“The time has come,” he said. “The kingdom of God has come near. Repent and believe the good news!” (Mark 1:15, NIV)
Something has brought me back to this verse in the last few hours. It comes to me in the form of a question: In what way is Jesus speaking to the United Methodist Church through these words?
The center of the verse, it seems to me, is the key to hearing it. How do we hear the meaning of the phrase, “the kingdom of God”? What does that mean? What is that referring to?
John Wesley published two sermons on this text, one of them on this very question. He defined “kingdom of God” in terms of Romans 14:17, which speaks of righteousness, peace, and joy in the Holy Spirit. The kingdom of God for Wesley is a pneumatological kingdom and reality. It is the space in which we live by the Holy Spirit rather than by the wisdom of the world.
Modern exegetes would point out, I suspect, that reading Romans to define the words “kingdom of God” does not make sense. But let us dwell with Wesley a bit in this text, letting scripture interpret scripture.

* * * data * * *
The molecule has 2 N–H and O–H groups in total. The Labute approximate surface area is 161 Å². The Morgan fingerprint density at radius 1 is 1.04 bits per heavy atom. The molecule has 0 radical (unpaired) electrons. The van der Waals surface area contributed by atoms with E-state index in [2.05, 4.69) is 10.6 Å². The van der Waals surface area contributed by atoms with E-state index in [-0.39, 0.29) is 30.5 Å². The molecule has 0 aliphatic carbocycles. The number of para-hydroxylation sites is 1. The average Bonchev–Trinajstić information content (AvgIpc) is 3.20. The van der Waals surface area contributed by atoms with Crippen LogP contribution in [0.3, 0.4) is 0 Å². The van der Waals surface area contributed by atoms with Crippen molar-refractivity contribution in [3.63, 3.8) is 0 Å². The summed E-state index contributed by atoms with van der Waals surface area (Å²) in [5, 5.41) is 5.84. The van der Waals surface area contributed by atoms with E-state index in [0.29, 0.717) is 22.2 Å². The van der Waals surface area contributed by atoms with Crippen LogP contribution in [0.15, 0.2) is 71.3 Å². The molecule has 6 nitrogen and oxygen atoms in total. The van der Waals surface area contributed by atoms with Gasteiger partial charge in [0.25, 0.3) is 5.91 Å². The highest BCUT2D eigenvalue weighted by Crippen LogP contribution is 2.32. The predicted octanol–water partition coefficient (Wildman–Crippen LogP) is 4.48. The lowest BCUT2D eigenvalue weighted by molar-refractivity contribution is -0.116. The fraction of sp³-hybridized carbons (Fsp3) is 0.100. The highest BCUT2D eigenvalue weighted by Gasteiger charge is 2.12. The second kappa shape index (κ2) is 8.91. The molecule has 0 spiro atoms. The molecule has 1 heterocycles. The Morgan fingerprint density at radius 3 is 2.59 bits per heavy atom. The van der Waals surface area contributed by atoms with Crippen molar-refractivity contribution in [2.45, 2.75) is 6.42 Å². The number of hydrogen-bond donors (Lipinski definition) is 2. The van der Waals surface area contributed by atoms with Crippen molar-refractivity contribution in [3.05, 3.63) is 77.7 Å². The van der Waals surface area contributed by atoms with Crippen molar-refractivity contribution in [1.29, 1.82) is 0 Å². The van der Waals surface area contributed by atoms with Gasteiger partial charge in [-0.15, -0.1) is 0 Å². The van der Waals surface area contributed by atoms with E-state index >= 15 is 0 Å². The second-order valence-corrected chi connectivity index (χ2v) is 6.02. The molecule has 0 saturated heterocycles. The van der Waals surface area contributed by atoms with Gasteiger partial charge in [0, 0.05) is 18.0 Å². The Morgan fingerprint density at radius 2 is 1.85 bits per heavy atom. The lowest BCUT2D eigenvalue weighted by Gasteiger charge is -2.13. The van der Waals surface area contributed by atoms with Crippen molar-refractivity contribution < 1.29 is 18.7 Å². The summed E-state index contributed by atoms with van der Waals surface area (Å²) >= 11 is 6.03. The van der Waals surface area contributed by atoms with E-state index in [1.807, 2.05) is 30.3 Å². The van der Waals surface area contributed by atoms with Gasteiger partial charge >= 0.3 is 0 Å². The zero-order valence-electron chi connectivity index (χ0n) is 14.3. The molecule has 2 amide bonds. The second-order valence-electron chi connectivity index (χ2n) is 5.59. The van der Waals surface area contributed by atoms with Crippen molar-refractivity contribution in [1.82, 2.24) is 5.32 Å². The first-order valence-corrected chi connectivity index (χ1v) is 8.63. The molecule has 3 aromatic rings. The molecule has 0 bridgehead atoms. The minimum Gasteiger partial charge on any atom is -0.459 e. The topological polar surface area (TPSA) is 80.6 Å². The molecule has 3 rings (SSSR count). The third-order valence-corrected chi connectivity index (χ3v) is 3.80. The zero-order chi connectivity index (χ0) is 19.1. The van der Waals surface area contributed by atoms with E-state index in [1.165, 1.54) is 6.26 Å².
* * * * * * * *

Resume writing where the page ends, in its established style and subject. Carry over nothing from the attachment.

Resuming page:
Romans 14:10-16 sets the context for hearing Romans 14:17 and its description of the kingdom of God. In the chapter, Paul is arguing against judging each other in the body of Christ over food rules. Paul is convinced that what we eat and drink does not condemn us. There is no unclean food unless we regard it as unclean. But — and this is the primary point — if our brother or sister judges something to be unclean or forbidden it is not our place to create dissension in the body by scolding them or correcting them. Indeed, he tells the church that it should abstain from eating or drinking if by doing so it causes a brother or sister to stumble. So, he teaches the Romans both to withhold judgement — for that is Christ’s job — and to abstain from practices that might scandalize the church, even if they are convinced such things are harmless.
All of which leads him up to the description of what the kingdom of God is all about — righteousness, peace, and joy in the Holy Spirit. Given the communal context of the verses that come before verse 17, I conclude that Paul is talking about these manifestations of the Holy Spirit within and among community. They are personal and social.
So, we might read these two texts together, Mark 1:15 and Romans 14:17, something like this: In Jesus Christ the righteousness, peace, and joy in the Holy Spirit are at hand. Turn away from other forms of life. Turn toward Jesus and his way. Stop judging each other over non-essentials. Stop provoking and scandalizing each other. Rejoice in the good news.